The Shanghai Museum holds a number of national treasures, and make sure to check out China's provincial museums as well.
With Red Lotus, Pan emphasizes the relationship between ink painting and Chinese identity in the modern era.
Founding the Nation marks the rapid transformation of mainstream art into propaganda during the Mao era.
To the Front! is a widely circulated print that sought to denounce the inaction of those in power.
In this captivating oil painting, Xu Beihong recounts an ancient legend that pictures the heroic 3rd-century B.C.E. prince Tian Heng at a pivotal moment.
In Flying in the Rain, Gao Jianfu pictured a squadron of biplanes emerging from cloudy skies in loose formation.
Color and brushwork create a golden pheasant in this Qing dynasty hanging scroll
Wang Shimin reimagines the past in this Qing dynasty landscape
Peonies, plum blossoms, radishes, and cabbages are all depicted in these calligraphic ink paintings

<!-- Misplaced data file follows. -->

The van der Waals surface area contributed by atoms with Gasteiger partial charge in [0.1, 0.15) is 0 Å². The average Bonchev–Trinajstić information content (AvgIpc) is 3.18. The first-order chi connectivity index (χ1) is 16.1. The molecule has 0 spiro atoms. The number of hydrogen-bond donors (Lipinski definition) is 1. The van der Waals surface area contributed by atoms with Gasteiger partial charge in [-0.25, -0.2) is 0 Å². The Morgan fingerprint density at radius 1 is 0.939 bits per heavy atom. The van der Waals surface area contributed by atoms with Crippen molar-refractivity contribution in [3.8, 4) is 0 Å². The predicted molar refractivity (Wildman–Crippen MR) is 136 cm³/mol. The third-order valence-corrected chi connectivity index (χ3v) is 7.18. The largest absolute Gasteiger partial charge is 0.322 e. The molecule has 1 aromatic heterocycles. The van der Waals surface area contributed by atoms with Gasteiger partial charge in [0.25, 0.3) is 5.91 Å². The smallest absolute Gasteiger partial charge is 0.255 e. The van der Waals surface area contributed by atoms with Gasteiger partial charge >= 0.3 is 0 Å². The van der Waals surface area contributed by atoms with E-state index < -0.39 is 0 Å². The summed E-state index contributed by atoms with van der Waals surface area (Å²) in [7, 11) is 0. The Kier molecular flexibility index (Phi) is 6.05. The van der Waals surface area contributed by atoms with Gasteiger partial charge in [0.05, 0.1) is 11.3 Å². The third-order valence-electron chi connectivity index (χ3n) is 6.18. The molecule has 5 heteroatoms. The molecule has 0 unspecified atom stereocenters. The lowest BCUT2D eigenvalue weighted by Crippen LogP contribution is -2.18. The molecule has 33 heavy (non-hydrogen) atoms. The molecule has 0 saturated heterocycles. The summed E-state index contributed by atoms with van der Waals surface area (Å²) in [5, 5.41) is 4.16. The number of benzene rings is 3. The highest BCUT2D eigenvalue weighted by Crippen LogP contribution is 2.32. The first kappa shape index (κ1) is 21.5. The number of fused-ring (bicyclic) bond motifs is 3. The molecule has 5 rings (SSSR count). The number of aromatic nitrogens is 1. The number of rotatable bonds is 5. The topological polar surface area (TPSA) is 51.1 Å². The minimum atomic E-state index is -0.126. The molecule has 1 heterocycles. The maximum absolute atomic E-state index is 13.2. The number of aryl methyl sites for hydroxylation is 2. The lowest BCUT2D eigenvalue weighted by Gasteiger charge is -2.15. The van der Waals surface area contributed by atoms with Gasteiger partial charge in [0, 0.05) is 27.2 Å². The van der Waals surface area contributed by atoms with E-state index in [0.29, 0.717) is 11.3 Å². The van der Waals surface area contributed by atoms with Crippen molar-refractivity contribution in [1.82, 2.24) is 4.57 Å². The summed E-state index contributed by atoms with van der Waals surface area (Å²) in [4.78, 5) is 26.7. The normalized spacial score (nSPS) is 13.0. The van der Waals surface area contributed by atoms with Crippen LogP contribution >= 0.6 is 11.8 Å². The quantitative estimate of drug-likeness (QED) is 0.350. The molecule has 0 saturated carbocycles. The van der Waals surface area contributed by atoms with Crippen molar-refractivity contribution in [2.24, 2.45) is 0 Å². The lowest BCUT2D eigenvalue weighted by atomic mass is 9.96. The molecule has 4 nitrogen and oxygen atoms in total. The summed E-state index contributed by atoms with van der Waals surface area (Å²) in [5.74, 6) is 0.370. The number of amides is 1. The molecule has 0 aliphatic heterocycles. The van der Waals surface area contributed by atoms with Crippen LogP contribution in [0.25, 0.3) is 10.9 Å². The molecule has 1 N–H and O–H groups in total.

These garden scenes are examples of how professional artists in Qing-dynasty China made a living
Ren Xiong's captivating self-portrait tells us a great deal about the principles of Chinese painting, the roles of self-portraiture and portraiture, and the canon of Chinese art.
Mini furniture and figurines give us a tiny look into Ming dynasty life
Upon its discovery, Lady Dai’s tomb was in a remarkable state of preservation with wooden objects and silks in near perfect condition, as though immune to the ravages of time